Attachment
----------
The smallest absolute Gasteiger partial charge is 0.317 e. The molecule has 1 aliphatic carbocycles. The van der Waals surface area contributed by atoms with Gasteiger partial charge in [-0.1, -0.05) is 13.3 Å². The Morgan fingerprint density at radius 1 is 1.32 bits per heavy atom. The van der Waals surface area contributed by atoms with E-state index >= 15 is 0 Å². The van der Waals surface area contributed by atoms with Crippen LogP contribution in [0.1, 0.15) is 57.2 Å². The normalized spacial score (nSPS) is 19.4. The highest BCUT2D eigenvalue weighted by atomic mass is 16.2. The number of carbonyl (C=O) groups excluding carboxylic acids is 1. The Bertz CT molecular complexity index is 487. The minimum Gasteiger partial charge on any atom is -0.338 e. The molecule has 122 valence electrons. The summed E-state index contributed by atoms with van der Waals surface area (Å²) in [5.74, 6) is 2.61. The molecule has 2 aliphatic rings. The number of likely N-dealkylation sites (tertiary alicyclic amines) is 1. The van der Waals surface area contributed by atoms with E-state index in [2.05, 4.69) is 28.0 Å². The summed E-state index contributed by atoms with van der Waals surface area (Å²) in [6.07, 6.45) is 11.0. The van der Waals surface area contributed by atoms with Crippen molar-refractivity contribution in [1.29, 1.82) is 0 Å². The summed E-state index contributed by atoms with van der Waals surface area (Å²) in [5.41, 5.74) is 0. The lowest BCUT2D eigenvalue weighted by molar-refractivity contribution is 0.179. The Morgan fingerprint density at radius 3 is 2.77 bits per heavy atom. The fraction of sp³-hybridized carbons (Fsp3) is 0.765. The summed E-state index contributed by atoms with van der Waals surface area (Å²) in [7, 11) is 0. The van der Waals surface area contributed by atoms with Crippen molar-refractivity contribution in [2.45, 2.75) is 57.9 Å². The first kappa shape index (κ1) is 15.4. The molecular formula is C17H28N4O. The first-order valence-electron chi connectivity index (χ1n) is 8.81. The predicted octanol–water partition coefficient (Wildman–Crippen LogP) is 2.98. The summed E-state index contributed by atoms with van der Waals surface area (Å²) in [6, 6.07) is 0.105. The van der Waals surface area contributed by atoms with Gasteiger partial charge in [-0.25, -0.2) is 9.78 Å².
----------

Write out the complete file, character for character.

The smallest absolute Gasteiger partial charge is 0.317 e. The molecule has 1 aliphatic carbocycles. The van der Waals surface area contributed by atoms with Gasteiger partial charge in [-0.1, -0.05) is 13.3 Å². The Morgan fingerprint density at radius 1 is 1.32 bits per heavy atom. The van der Waals surface area contributed by atoms with E-state index >= 15 is 0 Å². The van der Waals surface area contributed by atoms with Crippen LogP contribution in [0.1, 0.15) is 57.2 Å². The normalized spacial score (nSPS) is 19.4. The highest BCUT2D eigenvalue weighted by atomic mass is 16.2. The number of carbonyl (C=O) groups excluding carboxylic acids is 1. The Bertz CT molecular complexity index is 487. The minimum Gasteiger partial charge on any atom is -0.338 e. The molecule has 122 valence electrons. The summed E-state index contributed by atoms with van der Waals surface area (Å²) in [5.74, 6) is 2.61. The molecule has 2 aliphatic rings. The number of likely N-dealkylation sites (tertiary alicyclic amines) is 1. The van der Waals surface area contributed by atoms with E-state index in [2.05, 4.69) is 28.0 Å². The summed E-state index contributed by atoms with van der Waals surface area (Å²) in [6.07, 6.45) is 11.0. The van der Waals surface area contributed by atoms with Crippen molar-refractivity contribution in [1.29, 1.82) is 0 Å². The summed E-state index contributed by atoms with van der Waals surface area (Å²) in [5.41, 5.74) is 0. The lowest BCUT2D eigenvalue weighted by molar-refractivity contribution is 0.179. The Morgan fingerprint density at radius 3 is 2.77 bits per heavy atom. The fraction of sp³-hybridized carbons (Fsp3) is 0.765. The summed E-state index contributed by atoms with van der Waals surface area (Å²) in [7, 11) is 0. The van der Waals surface area contributed by atoms with Crippen molar-refractivity contribution in [2.45, 2.75) is 57.9 Å². The first kappa shape index (κ1) is 15.4. The molecular formula is C17H28N4O. The first-order valence-electron chi connectivity index (χ1n) is 8.81. The predicted octanol–water partition coefficient (Wildman–Crippen LogP) is 2.98. The summed E-state index contributed by atoms with van der Waals surface area (Å²) in [6, 6.07) is 0.105. The van der Waals surface area contributed by atoms with Gasteiger partial charge in [-0.25, -0.2) is 9.78 Å².